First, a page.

I watched Congress this week vote to sell off all of our browsing histories. It is a horrifying thing to observe and the Philosopher and I need to sort out what exactly we can do at least on our personal devices. There are many resource lists available and I’m particularly grateful to the Library Freedom Project and Alison Macrina for giving me clear places to start.
But over the weekend at ACRL, I was appalled to encounter several program descriptions that celebrated grabbing all of the student data that we can with the proclaimed goal of showing library impact. On the heels of the incredibly-invasive ACRL app that I wrote about before (please note, I talked several peers who said things such as WTF this thing wants my passwords and contacts — I was not alone) I was already primed for some serious frustration and this did not help.
Librarians: we must do better than this.
Some of the points that I have settled on thus far:
- I speak regularly with academic librarians who are frustrated that our institutions continue to boil researcher impact down to a single number (journal impact factor, h-index, etc) to hire, award grants, give tenure, etc. And yet we are openly praising invasive data gathering about our students in an attempt to demonstrate that their asking if we own a book or walking in to buy a coffee correlates to academic success.
- We’re grabbing this data from a position of power and forcing our students to actively opt-out. Assuming that opt-out is even possible, of course, some students will, but most will not understand that they can or that they might want to. It’s one more decision they have to make in a day full of fraught choices and “swiping my ID card to make the librarian happy” is not one I want to put on them. We are not a clothing store trying to send them coupons, but this is very similar behavior.
- Many of us are creeped out by the insidious data mining that means anything I look at on Amazon follows me around via my browser ads for the next two months. Historically librarians have fought strongly against government monitoring and freedom to read. So why are we treating our students as mindless drones who should be grateful to fork over all of their data?
- I’m at a public institution. Data we capture is FOIA-able. Our university may be able to deny the FOIA but if someone knows it exists, they can ask for it. A standing statement around here is that if we don’t want it on the cover of the Tribune...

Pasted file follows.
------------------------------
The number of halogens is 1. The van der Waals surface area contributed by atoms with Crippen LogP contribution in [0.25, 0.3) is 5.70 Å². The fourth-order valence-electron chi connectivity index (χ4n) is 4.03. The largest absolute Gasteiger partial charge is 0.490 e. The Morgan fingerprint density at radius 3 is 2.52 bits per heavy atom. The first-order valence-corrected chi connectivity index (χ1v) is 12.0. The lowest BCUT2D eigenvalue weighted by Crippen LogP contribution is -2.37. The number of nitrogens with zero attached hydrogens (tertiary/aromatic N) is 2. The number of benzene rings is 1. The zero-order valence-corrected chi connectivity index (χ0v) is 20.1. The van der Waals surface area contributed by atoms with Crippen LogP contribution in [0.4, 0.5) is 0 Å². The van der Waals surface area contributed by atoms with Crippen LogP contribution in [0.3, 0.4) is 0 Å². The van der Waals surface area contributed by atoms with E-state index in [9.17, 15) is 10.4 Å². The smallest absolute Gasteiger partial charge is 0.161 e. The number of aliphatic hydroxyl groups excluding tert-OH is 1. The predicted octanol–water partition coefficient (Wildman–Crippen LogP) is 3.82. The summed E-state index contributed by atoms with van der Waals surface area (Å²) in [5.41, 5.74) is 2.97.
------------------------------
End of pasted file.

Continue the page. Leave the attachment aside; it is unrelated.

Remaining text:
- We’re flailing around grabbing data because it might be useful. This always seems to come with vague outcomes of “showing value” or “student success” –which any evidence-based practice medical librarian will tell you does not make a good PICO question. We have few protocols, access procedures, or policies —and sometimes we haven’t even formulated questions. In a previous project at MPOW, we tried to figure out what data everyone was capturing and what reports it fed into, primarily from a workload/duplication of effort perspective. It was an enormous project that led to realizing the giant piles of data that various library departments had. We also found quite a number of reports that were regularly run but didn’t seem to go anywhere. We’re still working on a deletion practice.
- Without clear policies and procedures and particularly access practices, we are at the mercy of the most vindictive among us. If we’re gathering granular building access data, is this available to a student employee trying to locate where their significant other is or is not? Are we absolutely sure?
- Eric Hellman talks about leaking catalog searches to Amazon and in 2015 there was a NISO meeting on patron privacy and library vendors. We know we have to argue with our vendors to try to assure good privacy procedures and data handling. If we start gathering more student data, it is not be a long leap until our vendors require it in their contracts. Recently, I was delighted when Browzine told us that they could not provide individual user-level data and that they do not capture it. If only that were true about all of our vendors.
- It is unlikely that we will get statistically significant information about our populations through many of the measures I have heard suggested. And our actions in making captured data anonymous or sharing it appropriately needs some work as well. I have seen multiple examples in our literature and presentations where indirect identifiers meant I could quickly and easily get to a single individual or very small groups–particularly of underrepresented and therefore potentially more vulnerable patrons.
Quantitative data assists us in understanding the use and happenings in an academic library. I do not contest that. Part of helping my department head understand why I’m drowning is giving her the number of consultations I’m doing; the classes I’m teaching; the research projects I am engaged with; the endless committee list; etc. Resource use counts helps us to inform collection development, as does ILL numbers and turnaways. If we’re seeing a spike or a major decline in usage of one of our research guides or at the reference desk, it’s good to have some information that may help us determine why. Attendance at workshops informs and can give us ideas as to what topics are resonating with our campuses.
But a blithe assumption that our students do not care or should not be allowed to care about their academic behavioral privacy and tossing aside our professional code of ethics is not behavior I can condone. I keep coming back to the Ian Malcolm quote from Jurassic Park “Your scientists were so preoccupied with whether or not they could, they didn’t stop to think if they should.”